Air Peace weighing scale, a rip-off!
Sir: As any air traveller knows, you always want to conform to set guidelines, for instance the standard weight policy for carry-ons (15 lb or 7 kg) and checked baggage (50 lb or 23 kg). You make sure that your weighing machine at home measures just as well as the one at the check-in counter at the airport.
My travelling colleagues (from Michigan State University) and I did exactly that on August 11, 2019. Our measurements were faithfully replicated by the Delta Airline in Detroit and Lufthansa Airline in Frankfurt, measuring roughly 46.6 lb for each of our checked in luggage and 12.7lb for our carry-ons. But as we transited Abuja Airport using Air Peace, all our luggage which absolutely had no weight added to them, suddenly weighed additional 6.3 lb (carry-on), and 6.5lb (checked baggage) respectively. This meant penalty for excess load, amounting to N10,300! When I asked why, the check-in clerk gave me a can’t-you-see look, and lazily pointing to the blinking figures on their electronic weighing scale. My eye balls almost fell off their sockets in disbelief. Worse still, my travelling colleagues protested that while I was talking with other transport agents, the staff that weighed the bags simply stacked the carry-ons on top of each other on the scale and scribbled something on a piece of paper for the clerk. Still unsure what to make of it…., anyway no arguments, I paid up.
But the worse was to come on our way back on August 18. Again, we made sure that all our bags and boxes never weighed anything close to the maximum limit for each of the weight categories. That did not stop the Air Peace weighing machine at Akanu Ibiam International Airport, Enugu: It produced excess weight figures for ALL our luggage, amounting to extortion of N15,300 additional charge. My visiting colleagues stood by watching. Again, without making a fuss of it, I simply paid up. Let’s keep in mind, all this always happened during hurried departure times engendered by long delays due to routine Air Peace late arrivals. However, at Murtala Mohammed International Airport, Lagos, the weighing machine for Delta Airline vindicated us – keeping all the luggage well below the limits just as we measured them at home in Enugu earlier.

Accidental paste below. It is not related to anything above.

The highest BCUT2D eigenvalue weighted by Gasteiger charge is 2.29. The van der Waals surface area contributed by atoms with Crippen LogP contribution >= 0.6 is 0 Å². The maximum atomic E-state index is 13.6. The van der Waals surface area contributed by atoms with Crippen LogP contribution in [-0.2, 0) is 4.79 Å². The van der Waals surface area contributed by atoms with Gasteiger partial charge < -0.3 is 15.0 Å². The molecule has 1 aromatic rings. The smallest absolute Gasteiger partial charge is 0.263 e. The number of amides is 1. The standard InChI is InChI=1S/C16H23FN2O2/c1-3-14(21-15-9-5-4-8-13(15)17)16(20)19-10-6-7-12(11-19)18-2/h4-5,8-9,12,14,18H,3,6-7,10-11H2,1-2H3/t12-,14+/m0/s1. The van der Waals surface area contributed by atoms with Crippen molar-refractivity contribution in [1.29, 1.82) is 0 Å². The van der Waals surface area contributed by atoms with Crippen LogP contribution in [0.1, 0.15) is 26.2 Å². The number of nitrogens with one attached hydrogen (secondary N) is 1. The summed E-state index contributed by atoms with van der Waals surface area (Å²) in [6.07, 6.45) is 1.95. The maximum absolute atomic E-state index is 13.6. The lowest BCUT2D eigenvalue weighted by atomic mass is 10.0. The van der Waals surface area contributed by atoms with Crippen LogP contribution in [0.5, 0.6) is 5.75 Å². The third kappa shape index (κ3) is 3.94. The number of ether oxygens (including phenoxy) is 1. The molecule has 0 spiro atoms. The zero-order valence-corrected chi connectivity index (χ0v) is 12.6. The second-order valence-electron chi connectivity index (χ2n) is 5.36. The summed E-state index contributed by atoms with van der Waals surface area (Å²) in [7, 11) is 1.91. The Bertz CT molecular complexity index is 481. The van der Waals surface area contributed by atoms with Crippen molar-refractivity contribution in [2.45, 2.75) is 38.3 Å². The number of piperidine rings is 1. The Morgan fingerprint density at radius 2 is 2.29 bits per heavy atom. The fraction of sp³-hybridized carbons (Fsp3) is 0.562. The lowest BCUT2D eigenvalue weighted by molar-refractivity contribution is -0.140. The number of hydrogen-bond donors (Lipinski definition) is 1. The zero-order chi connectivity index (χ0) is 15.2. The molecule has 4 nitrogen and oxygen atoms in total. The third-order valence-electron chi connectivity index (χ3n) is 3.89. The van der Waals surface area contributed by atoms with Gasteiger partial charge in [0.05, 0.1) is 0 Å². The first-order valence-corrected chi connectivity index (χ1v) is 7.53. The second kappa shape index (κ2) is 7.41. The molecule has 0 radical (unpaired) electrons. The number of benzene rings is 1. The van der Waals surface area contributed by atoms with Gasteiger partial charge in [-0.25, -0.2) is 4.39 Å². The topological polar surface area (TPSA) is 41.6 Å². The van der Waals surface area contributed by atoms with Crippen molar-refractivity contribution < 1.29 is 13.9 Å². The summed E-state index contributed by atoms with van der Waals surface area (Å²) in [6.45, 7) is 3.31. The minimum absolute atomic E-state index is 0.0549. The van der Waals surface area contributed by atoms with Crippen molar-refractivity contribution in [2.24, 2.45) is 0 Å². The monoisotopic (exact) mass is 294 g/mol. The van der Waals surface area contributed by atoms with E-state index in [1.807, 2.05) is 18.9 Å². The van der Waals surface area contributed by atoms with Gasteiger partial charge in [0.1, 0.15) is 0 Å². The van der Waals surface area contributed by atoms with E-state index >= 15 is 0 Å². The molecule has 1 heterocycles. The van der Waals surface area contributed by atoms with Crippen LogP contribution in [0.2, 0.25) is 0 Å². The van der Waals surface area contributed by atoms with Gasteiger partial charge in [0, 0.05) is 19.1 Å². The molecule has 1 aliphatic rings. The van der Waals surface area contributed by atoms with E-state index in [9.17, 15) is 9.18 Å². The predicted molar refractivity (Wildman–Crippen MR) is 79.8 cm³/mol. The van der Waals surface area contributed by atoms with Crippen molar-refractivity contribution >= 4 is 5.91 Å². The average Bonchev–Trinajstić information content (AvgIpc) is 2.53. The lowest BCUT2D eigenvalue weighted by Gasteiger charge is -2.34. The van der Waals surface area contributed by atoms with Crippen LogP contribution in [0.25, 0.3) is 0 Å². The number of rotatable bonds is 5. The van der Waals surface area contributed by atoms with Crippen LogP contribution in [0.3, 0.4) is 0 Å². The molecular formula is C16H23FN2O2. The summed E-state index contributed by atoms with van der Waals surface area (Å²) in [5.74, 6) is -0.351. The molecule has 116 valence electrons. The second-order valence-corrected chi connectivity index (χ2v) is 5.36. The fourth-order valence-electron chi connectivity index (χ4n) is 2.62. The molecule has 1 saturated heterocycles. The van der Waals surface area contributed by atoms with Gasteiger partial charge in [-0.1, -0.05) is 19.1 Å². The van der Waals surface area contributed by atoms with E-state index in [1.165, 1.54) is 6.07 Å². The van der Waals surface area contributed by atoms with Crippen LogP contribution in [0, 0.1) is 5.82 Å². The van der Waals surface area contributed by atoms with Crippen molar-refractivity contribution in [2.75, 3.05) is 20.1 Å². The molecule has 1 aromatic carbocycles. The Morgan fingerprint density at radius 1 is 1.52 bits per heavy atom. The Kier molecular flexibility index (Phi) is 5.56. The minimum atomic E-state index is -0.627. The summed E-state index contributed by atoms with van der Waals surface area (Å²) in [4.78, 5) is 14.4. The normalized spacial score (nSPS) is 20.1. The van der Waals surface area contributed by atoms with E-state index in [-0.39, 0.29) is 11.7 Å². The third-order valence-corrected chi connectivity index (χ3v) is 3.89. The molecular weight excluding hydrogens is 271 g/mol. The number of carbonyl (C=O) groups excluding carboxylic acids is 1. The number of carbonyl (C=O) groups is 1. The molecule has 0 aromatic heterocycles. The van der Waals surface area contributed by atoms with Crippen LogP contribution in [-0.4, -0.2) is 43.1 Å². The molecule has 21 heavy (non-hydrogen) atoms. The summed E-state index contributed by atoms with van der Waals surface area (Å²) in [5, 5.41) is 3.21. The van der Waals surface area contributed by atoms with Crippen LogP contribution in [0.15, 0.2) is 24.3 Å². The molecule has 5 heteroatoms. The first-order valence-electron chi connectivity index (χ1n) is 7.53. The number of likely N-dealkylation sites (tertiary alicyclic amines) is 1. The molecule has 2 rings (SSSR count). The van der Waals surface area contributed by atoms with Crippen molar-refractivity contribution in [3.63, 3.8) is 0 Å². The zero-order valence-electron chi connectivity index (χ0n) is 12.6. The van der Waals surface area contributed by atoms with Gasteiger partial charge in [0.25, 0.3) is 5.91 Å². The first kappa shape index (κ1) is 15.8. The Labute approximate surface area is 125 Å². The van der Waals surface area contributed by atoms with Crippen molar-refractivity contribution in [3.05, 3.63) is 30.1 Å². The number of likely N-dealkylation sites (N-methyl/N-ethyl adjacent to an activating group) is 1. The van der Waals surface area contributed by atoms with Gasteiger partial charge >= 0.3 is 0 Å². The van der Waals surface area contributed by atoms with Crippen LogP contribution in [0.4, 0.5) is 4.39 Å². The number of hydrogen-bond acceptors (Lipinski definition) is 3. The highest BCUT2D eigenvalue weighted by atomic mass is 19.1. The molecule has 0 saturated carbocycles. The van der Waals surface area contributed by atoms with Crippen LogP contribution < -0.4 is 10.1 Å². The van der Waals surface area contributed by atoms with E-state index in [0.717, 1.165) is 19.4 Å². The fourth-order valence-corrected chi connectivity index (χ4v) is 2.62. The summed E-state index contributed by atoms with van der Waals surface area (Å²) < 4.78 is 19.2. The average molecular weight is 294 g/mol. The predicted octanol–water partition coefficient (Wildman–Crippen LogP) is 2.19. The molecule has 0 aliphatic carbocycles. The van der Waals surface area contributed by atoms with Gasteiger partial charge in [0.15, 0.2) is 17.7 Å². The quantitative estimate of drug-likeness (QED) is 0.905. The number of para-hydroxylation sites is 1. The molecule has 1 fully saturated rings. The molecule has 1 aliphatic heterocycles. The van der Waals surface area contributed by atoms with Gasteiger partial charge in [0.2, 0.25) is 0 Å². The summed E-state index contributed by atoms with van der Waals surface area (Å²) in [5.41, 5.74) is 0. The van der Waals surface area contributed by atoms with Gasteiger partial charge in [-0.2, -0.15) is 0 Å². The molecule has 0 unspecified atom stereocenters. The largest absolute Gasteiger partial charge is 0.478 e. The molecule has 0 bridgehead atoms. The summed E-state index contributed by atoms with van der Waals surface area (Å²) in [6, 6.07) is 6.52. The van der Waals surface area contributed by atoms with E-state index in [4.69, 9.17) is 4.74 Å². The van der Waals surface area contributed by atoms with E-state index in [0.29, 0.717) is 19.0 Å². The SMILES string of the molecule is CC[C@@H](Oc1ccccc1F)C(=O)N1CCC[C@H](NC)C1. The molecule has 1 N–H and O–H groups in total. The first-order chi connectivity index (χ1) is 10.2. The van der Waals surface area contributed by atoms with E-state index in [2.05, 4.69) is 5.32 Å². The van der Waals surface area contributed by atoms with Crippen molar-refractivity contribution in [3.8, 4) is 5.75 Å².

Professor Ike Iyioke.
As you would imagine, I’m sick to my stomach recalling this experience. It turns out that I’m not alone going by my anecdotal findings from a few passengers. But why is it necessary for Air Peace to manipulate their weighing machines to cheat repeatedly? Would cheating make Air Peace to tower above all airline businesses that ever existed? To quote one responder, “They will soon go down like the ones before them.” I personally won’t go that far, but what has happened to ethics of business? And if first impression matters, what image has Air Peace left in the minds of these visiting professors? Questions such as these can go on ad infinitum, but the next time we question government’s inability to create an enabling environment for tourism (or for diasporans to head home in droves), the industry must first do some soul searching. This rip off CANNOT be allowed to continue. Relevant regulatory watchdog MUST do something.
Professor Ike Iyioke.
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